4 Thoughts on DOJ Settling with Live Nation

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Yesterday afternoon, news broke that the Department of Justice had settled with Live Nation on an investigation that people were just getting wind of this week.

The timing and the nature of the deal seem a little odd on the surface considering folks were just finding out about the investigation on Monday or towards the end of last week…and the deal was done on Thursday.

I’ll need some time to process this whole situation, but I have a few thoughts that immediately come to mind.

1. This deal doesn’t  necessarily mean that Live Nation is in the clear:

I’m not an antitrust attorney and I’m no legal scholar, but it is unlikely that this deal eliminates the possibility that if Live Nation can now do whatever they want.

In fact, this might be a signal that the federal government is going to spend more resources on paying attention to the world of tickets. And, that more attention was part of the reason that Ticketmaster and Live Nation got off with a smaller than expected punishment.

2. The extension of the consent decree signals that there were some misdeeds going on: 

You don’t find yourself under a consent decree without some cause or concern about the nature of your business.

And, you don’t find yourself under a publicly announced investigation without having done something that skirted or crossed a line that the government placed for you.

What is the nature of these misdeeds?

I don’t know for certain.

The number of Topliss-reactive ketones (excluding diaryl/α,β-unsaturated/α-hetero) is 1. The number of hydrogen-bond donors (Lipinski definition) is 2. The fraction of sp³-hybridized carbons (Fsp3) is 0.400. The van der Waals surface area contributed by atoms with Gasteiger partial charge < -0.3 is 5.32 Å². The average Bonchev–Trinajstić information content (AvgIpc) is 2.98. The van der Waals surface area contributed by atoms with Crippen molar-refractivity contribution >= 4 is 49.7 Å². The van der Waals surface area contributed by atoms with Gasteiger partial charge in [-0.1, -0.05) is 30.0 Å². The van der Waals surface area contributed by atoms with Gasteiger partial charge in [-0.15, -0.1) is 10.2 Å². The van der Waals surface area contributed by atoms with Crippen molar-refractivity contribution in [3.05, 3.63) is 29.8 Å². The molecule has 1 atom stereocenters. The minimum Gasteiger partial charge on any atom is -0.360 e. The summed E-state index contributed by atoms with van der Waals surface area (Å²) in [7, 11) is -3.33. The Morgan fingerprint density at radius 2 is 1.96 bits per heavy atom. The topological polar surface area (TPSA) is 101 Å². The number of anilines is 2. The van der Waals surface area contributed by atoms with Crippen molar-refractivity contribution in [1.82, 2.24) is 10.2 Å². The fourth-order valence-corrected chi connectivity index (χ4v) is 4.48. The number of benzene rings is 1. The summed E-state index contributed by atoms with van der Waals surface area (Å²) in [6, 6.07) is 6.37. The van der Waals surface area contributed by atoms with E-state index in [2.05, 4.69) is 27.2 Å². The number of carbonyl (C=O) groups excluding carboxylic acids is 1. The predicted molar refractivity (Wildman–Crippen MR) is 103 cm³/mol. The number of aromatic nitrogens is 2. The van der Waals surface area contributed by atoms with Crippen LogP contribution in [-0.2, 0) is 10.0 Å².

But what I do recognize is that these misdeeds were considered severe enough that the DOJ thought that they should continue to keep Live Nation under a decree for 5 years.

While I’m not sure that this will alter any potential misbehaviors from Live Nation, it could mean that understanding that the original decree wasn’t complied with as diligently as the government desired that the government will be much more likely to keep an eye on the company moving forward.

3. What will be the unintended consequences of this deal?

Every deal, no matter what sector it happens in, has unintended consequences.

What will be the unintended consequences of this deal?

Will the government be more willing to bounce the Viagogo and StubHub merger?

Will more companies try to consolidate as a way to gain a market advantage?

Will Live Nation become more aggressive in their business practices?

All kinds of unintended consequences could occur.

4. This deal sheds light on the ticketing ecosystem at large, warts and all: 

What is the saying about sunlight being the best disinfectant?

I guess we will see if that is true.

There are tons of positives about the entertainment business like the number of tickets sold, advances in technology, and the way that entertainment and sports bring folks together in a way that many things don’t today.

But, just like customer service, we never really hear anything unless something goes wrong…the same goes for the world of tickets.

And, in this case, we are seeing that the way that the world of tickets is laid out isn’t working very well for consumers and consumers are starting to stay away.

We have seen situations where customers have been banned for reselling tickets, had tickets canceled due to shifting of ticket limits, had customers deal with burdensome tech issues and much more.

Combine this with fees, uncertain on-sale dates, more competition for entertainment dollars, and countless other factors and we see an industry that is ripe for disruption because the industry has some serious issues that need to be addressed like declining attendance, pricing out consumers, and more.

I’ll jot down some more thoughts over the next few days, but I think 3 takeaways that are going to stick with me are:

  1. It will pay to pay attention to what the government does in 2020. Tickets are an easy target in an election year.
  2. I’d be surprised if Live Nation is truly out of the woods.
  3. I’m going to keep an eye out for the unintended consequences likely to pop up due to this deal.

What do y’all think?

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